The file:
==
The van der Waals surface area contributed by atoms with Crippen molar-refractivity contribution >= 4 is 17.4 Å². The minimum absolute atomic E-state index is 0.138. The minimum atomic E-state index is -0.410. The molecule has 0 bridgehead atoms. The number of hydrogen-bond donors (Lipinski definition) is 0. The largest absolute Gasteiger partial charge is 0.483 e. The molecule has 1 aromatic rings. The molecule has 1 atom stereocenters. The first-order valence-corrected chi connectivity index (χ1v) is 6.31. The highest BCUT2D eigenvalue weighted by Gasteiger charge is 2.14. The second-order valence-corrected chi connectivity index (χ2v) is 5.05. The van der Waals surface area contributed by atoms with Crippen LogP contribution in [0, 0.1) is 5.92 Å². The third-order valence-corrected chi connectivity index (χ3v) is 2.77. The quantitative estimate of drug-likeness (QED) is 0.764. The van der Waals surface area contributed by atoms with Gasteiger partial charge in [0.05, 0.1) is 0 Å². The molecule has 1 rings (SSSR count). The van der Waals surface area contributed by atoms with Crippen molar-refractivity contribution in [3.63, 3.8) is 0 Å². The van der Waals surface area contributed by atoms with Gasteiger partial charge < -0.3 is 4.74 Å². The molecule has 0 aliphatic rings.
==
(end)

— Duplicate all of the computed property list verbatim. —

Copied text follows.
The van der Waals surface area contributed by atoms with Crippen molar-refractivity contribution >= 4 is 17.4 Å². The minimum absolute atomic E-state index is 0.138. The minimum atomic E-state index is -0.410. The molecule has 0 bridgehead atoms. The number of hydrogen-bond donors (Lipinski definition) is 0. The largest absolute Gasteiger partial charge is 0.483 e. The molecule has 1 aromatic rings. The molecule has 1 atom stereocenters. The first-order valence-corrected chi connectivity index (χ1v) is 6.31. The highest BCUT2D eigenvalue weighted by Gasteiger charge is 2.14. The second-order valence-corrected chi connectivity index (χ2v) is 5.05. The van der Waals surface area contributed by atoms with Crippen LogP contribution in [0, 0.1) is 5.92 Å². The third-order valence-corrected chi connectivity index (χ3v) is 2.77. The quantitative estimate of drug-likeness (QED) is 0.764. The van der Waals surface area contributed by atoms with Gasteiger partial charge in [0.05, 0.1) is 0 Å². The molecule has 1 rings (SSSR count). The van der Waals surface area contributed by atoms with Crippen molar-refractivity contribution in [3.63, 3.8) is 0 Å². The van der Waals surface area contributed by atoms with Gasteiger partial charge < -0.3 is 4.74 Å². The molecule has 0 aliphatic rings.